TREES, PLEASE: Does Money Really Grow on Trees?



By Robin Rivet.

t was there, and then it was gone—my favorite tree in all of San Diego. I went into shock. Then anger. Although most trees have more value than generally assumed, and some trees have minimal worth, a rare few are priceless. This behemoth was beyond typical estimates, but now I’ll never know if it might have become an authenticated champion.

I do not exaggerate. It may have been worthy of inclusion in Cal Poly's Big Tree Registry. Confirming evidence needs significant documentation: an ascent to calculate height; trunk and canopy diameter measurements; and a composite comparison vetting similar species at other locations would have been essential. Although I tried to make this happen, I fell short. However, its image did once deservingly grace the cover of my educational urban forestry brochure.

This wonder of nature grew on private property. Inspired by its majestic proportions and my devotion to cherish and preserve landmark trees, I searched for a door bell. But the owners' sign was clear: NO SOLICITORS. Nobody answered my humble knock, and my respect for their privacy eventually outweighed my benign intentions. I didn’t return. However, I continued to visit this street regularly, and told countless residents, landscape architects, designers, and fellow tree huggers, to go see this magnificent tree specimen, which was easily viewed from the curb. It was that good.

Now it’s too late. Was there unseen decay, an unscrupulous profit motive, or just ignorance that triggered its demise? I may never find out. Surely, they could not have imagined the pain to an arborist, who just happened to live nearby? Depression is a tunnel, and I’m far from the “fifth stage of grief,” as I have no “acceptance” yet, and even though I realize it wasn’t personal.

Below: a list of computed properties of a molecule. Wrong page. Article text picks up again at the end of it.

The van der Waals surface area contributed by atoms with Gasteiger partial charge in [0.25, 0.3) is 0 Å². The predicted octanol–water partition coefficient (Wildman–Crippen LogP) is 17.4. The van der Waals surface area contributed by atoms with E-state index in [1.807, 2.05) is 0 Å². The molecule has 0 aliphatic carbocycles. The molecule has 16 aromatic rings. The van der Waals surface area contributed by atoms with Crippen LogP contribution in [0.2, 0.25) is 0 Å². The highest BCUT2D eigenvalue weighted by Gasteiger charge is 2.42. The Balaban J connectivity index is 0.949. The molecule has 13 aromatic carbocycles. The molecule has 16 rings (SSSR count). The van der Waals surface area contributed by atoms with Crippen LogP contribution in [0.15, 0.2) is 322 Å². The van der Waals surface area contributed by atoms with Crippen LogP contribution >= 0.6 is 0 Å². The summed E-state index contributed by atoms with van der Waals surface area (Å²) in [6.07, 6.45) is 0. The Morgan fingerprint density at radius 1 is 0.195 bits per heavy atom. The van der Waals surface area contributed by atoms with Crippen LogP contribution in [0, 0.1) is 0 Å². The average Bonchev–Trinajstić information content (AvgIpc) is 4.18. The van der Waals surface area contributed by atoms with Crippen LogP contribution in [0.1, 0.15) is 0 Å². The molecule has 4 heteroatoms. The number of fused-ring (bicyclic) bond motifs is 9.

So what is the takeaway? What about you? Do you know what a large tree might be worth at your home, to your neighborhood, or maybe to someone you don’t even know? Too few homeowners comprehend that the cost to maintain a big tree is minuscule compared to what it might bring to property value. Repairing a driveway crack or irrigation line once every decade may spare a magnificent tree and easily justifies the cost of a few contracted repairs. Consider it tree maintenance.

This exceptionally large and unusual specimen with good health, in an otherwise plain front yard, could spark an increase of up to 25% to overall property value. Consider an asset of as much as $85K added to Zillow’s current off-market appraisal of $427K for this modest home. Do the math. And 10-15% is quite common for lesser specimens. I’ll bet the homeowners had no idea what they sacrificed. Try to imagine being so uninformed to presume that an old tree is worthless.

In my mind, this venerable black acacia (Acacia melanoxylon) will always be a champion tree. But the rest of the world will never know.

Member Robin Rivet is an ISA Certified Arborist, UCCE Master Gardener and City of La Mesa Environmental/Sustainability Commissioner. She can be contacted at treetutor@gmail.com.

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